To Keep African Swine Fever Out, Denmark Is Planning A Southern Boar(der) Fence

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As U.S. politicians continue to spar over the idea of building a border wall, Denmark is preparing its own controversial southern border-control barrier.

The target is wild boars — specifically, wild boars from Germany. But environmentalists warn the planned 5 ft.-high, 40-mile fence will harm the region's wildlife and may not even serve the function for which it's intended.

Understanding the rationale for spending $12 million on a fence that may not even work requires understanding the enormity of the Danish pig industry. At any given moment, Denmark is home to at least twice as many pigs as people (roughly 12 million pigs to not quite 6 million Danes). The country's export market for pigs amounts to about $5 billion a year.

At Berith Nissen's farm in southern Denmark, visitors must change their clothes and socks, wash their hands and slip into borrowed shoes before she'll open the door to reveal some of her 10,000-plus pigs.

"We have to be sure that we don't take diseases with us in the stable," she explains.

There are plenty of pig diseases to worry about, but the one keeping Nissen up at night lately is African swine fever (ASF). It hasn't hit Denmark yet, but last fall, it turned up among several wild boars in Belgium. Outbreaks are becoming common in China and parts of Eastern Europe.

The disease doesn't pose a risk to human health, but it's deadly for swine. An outbreak on a farm like Nissen's would mean culling the entire herd. It's so serious that if even one wild boar in Denmark were found with ASF, the country's pork exports to most countries outside Europe would completely halt, a potential loss of around $1.5 billion a year.

According to European Union rules, Danish farmers operating at what's deemed to be a safe distance from the outbreak could continue selling within Europe. But that much redirected pork would flood the European market, likely leading to a drop in prices. Nissen says that scenario could cost her half a million dollars a year. She's already feeling the pressure caused by Belgian farmers having to keep their product inside Europe due to the outbreak there.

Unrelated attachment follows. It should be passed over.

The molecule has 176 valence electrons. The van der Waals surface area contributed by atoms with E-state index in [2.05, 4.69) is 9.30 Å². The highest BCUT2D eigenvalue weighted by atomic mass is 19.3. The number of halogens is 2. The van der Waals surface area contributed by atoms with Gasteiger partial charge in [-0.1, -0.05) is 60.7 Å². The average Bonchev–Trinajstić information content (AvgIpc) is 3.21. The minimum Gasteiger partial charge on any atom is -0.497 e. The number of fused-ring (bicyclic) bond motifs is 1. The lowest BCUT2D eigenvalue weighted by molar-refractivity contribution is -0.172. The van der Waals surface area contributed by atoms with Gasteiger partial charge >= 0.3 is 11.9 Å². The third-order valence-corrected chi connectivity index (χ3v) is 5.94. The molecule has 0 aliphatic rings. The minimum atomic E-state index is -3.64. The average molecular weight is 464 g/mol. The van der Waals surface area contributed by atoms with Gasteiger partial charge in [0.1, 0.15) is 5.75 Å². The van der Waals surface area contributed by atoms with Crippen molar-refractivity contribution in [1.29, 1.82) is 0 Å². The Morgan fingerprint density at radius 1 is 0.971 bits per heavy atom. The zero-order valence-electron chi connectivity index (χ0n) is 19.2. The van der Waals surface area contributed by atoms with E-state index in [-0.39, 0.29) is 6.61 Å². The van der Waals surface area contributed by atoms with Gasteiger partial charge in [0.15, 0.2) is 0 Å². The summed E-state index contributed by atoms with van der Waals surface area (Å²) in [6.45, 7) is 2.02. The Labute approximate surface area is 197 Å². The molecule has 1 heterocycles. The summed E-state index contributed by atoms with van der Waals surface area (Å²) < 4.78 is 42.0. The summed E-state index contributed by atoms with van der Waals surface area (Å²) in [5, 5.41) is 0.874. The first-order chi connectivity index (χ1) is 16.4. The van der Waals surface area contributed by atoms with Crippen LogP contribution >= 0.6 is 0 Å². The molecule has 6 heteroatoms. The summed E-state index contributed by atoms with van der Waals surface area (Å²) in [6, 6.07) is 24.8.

When ASF jumps to a new area, as was the case in Belgium, it's most likely thanks to humans. In a public awareness film, the European Food Safety Authority illustrates how hunters, farmers or even careless picnickers can spread the disease through contaminated equipment or food. If not contained (in accordance with lengthy European Union rules) the virus may spread from boar to boar or boar to pig at a rate of about 5 to 10 miles per year.

And this is where the fence comes in. Construction is due to start on Jan. 28. It began as a political idea last year, pushed by the pig industry and former Minister of Environment and Food Esben Lunde Larsen. But Bent Rasmussen, chief forester for southern Denmark with the Danish Nature Agency, has been the one tasked with designing the fence.

He says there's an element of timing involved, given that Europe's wild boar population is on the rise.

"You have a lot of wild boars in Germany," he says. "But you don't have many wild boars in Denmark."

There are only about 100 or 200 so far, he says. And because there are so few, it creates a window of opportunity to prevent the spread of disease.

But at the same time the fence keeps wild boars out, it must also allow other wildlife — and people — to pass freely.

"It's not an easy task," Rasmussen concedes. The proposed fence will be low enough for deer to jump over, and small openings every 100 yards will allow smaller mammals like foxes, hares and otters to pass through.

But wildlife advocates say there is little evidence that these solutions will work, especially for bigger animals like the protected wild wolf, which only recently returned to Denmark from Germany after a 200-year absence. The wolf needs a lot of room to roam and conservationists worry that environmental reviews have been too rushed to discern how the fence will affect its migration patterns and interactions with people and traffic.

And, they say, there is even less evidence that the fence will actually stop the wild boars. There are large gaps where roads and paths cut through — and boars can even swim, meaning these animals could (and do) easily cross the narrow fjord separating Denmark from Germany.

The fence will be combined with other measures like game cameras, public education campaigns and near-unlimited boar hunting. Advocates argue that anything to reduce the potential for disease is worth trying. But others believe the fence misses the point.

"What we're trying to do here, politically, is to build a fence in order to feel safe," Danish hunter and forest engineer Hans Kristensen explains. "The problem with feeling safer is that it comes at a cost. The cost is nature and the cost is the neighborhood [relations] between Denmark and Germany. We create problems that we don't have to."

The Danish-German border has been historically fluid. Its current location is less than 100 years old. Like many people in southern Denmark, Kristensen has friends and relations on both sides, and worries about the fence as yet another symbol of isolationism.

"We shouldn't try to make a solution just for Denmark," he says. "This is a problem all across Europe and we have to make a solution that includes Europe instead of excluding [it]."

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